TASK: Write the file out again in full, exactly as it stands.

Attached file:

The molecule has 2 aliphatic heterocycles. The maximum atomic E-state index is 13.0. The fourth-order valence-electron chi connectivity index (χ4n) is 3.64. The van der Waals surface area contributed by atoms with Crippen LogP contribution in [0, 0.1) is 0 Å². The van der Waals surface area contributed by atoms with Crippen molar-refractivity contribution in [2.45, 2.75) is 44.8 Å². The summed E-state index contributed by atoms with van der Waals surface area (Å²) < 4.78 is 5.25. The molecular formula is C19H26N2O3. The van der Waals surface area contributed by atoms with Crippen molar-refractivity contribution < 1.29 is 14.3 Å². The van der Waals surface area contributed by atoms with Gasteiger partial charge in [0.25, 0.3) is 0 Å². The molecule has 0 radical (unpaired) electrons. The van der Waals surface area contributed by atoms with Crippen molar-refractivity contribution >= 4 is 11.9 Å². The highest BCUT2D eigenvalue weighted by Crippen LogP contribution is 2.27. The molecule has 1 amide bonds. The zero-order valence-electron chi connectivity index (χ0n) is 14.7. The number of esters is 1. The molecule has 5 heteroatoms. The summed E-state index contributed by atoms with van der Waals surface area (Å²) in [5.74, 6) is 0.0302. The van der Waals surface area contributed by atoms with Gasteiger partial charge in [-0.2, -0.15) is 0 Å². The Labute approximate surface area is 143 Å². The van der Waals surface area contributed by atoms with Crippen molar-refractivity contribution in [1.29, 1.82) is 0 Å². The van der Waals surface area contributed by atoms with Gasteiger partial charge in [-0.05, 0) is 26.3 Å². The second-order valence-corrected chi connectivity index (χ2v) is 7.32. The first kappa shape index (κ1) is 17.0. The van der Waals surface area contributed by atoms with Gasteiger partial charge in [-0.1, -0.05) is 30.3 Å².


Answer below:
The molecule has 2 aliphatic heterocycles. The maximum atomic E-state index is 13.0. The fourth-order valence-electron chi connectivity index (χ4n) is 3.64. The van der Waals surface area contributed by atoms with Crippen LogP contribution in [0, 0.1) is 0 Å². The van der Waals surface area contributed by atoms with Crippen molar-refractivity contribution in [2.45, 2.75) is 44.8 Å². The summed E-state index contributed by atoms with van der Waals surface area (Å²) < 4.78 is 5.25. The molecular formula is C19H26N2O3. The van der Waals surface area contributed by atoms with Crippen molar-refractivity contribution < 1.29 is 14.3 Å². The van der Waals surface area contributed by atoms with Gasteiger partial charge in [0.25, 0.3) is 0 Å². The molecule has 0 radical (unpaired) electrons. The van der Waals surface area contributed by atoms with Crippen molar-refractivity contribution >= 4 is 11.9 Å². The highest BCUT2D eigenvalue weighted by Crippen LogP contribution is 2.27. The molecule has 1 amide bonds. The zero-order valence-electron chi connectivity index (χ0n) is 14.7. The number of esters is 1. The molecule has 5 heteroatoms. The summed E-state index contributed by atoms with van der Waals surface area (Å²) in [5.74, 6) is 0.0302. The van der Waals surface area contributed by atoms with Gasteiger partial charge in [-0.2, -0.15) is 0 Å². The Labute approximate surface area is 143 Å². The van der Waals surface area contributed by atoms with Crippen molar-refractivity contribution in [1.29, 1.82) is 0 Å². The van der Waals surface area contributed by atoms with Gasteiger partial charge in [-0.05, 0) is 26.3 Å². The second-order valence-corrected chi connectivity index (χ2v) is 7.32. The first kappa shape index (κ1) is 17.0. The van der Waals surface area contributed by atoms with Gasteiger partial charge in [-0.1, -0.05) is 30.3 Å².